Had this been any other time, perhaps as a part of my team, I’d have never done what I’d just done. I was a recruit, a newbie. The most important task ever assigned to me was to sweep for mines.
But here, I was alone.
I saw the milliseconds ticking away on the visor. I felt the warmth of flesh as my arm passed through my enemy. It didn’t matter who he was, it matter that he was dead, and I’d done it painlessly. The human body took almost a second to register pain. He was dead in less than one.
I tried turning myself to the right, and I did. My foot was pivoted on the ground, my weight falling front, and my entire frame turned right, facing the second dark figure.
By now, adrenaline was beginning to take over my system. That meant I could no longer be rational about my movements even if I wanted to. It was fight or flight, and with this monstrosity of technology on, the fight would be short.
Another jab into the ground, and I could feel my foot sinking into the coarse gravel like it was wet clay. It was then that I noticed the scheme of the suit in front of my right eye. It was a little monitor for sensors all over the extremities of the suit. How much force my limbs and joints were under, and how much more they could take.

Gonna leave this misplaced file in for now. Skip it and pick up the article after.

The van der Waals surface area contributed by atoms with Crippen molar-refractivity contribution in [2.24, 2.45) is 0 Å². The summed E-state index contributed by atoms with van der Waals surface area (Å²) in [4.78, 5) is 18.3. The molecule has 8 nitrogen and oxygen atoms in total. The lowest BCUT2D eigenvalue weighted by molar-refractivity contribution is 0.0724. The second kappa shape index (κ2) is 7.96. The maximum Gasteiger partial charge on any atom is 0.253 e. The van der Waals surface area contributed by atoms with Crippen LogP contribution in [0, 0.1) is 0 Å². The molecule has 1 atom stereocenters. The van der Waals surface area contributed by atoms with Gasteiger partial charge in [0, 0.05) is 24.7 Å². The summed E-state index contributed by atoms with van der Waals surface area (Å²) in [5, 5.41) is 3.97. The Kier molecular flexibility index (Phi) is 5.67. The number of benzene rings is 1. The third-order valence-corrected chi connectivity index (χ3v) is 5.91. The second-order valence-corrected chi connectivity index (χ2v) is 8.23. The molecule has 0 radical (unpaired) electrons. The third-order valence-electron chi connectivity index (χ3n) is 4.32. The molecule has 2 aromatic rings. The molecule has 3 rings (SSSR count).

Nearly 7000 newton.
My ankle, for that moment, was experiencing 1500 pound of force on it. A human ankle would snap like a twig.
A tenth of a second later, the tips of my fingers touched the figure’s throat. Another tenth of a second later, it had gone through.
No blood spattered on my visor. I had moved ahead too fast for any blood to spatter on it.
This was insanity. I had heard many rumours about the suit’s abilities. Strength, agility, reflex, but none of them ever told me my sense of time would become distorted as a result of it. It felt like I was leisurely flying through the air like one swims through water. The only way I knew I wasn’t, was the timer at the corner.
The jump across the road was powerful enough for me to hit a wall of a building on the other side. As my feet made contact with it, I felt solid ground for the first time. Concrete was almost impossible to crack, even when travelling at inhuman speeds.
A turn and I lunged forward, again.
Two seconds ago, I had two enemy soldiers training their guns for me, perhaps even close to shooting me in the skull. Now, they were mangled, decapitated bodies on a wasteland. Just a skirmish in the middle of nowhere; nobody would come to know, no one would look for them.
A dozen more steps and I had left the little outpost far behind. The lack of showering bullets led me to believe that they had no long-range rifles. It was my lucky day. I would survive if nothing went further wrong.
Our squad leader used to tell us before every mission, “Fear the enemy, but do not be afraid of the fear itself. If you fear the enemy, you will try to kill him before he kills you. That is the most valuable instinct of war. We want you to kill the enemy, not die yourself. I want to see you, all of you, again, tomorrow, and you’re going to live that long only if your fear compels you to destroy the enemy.”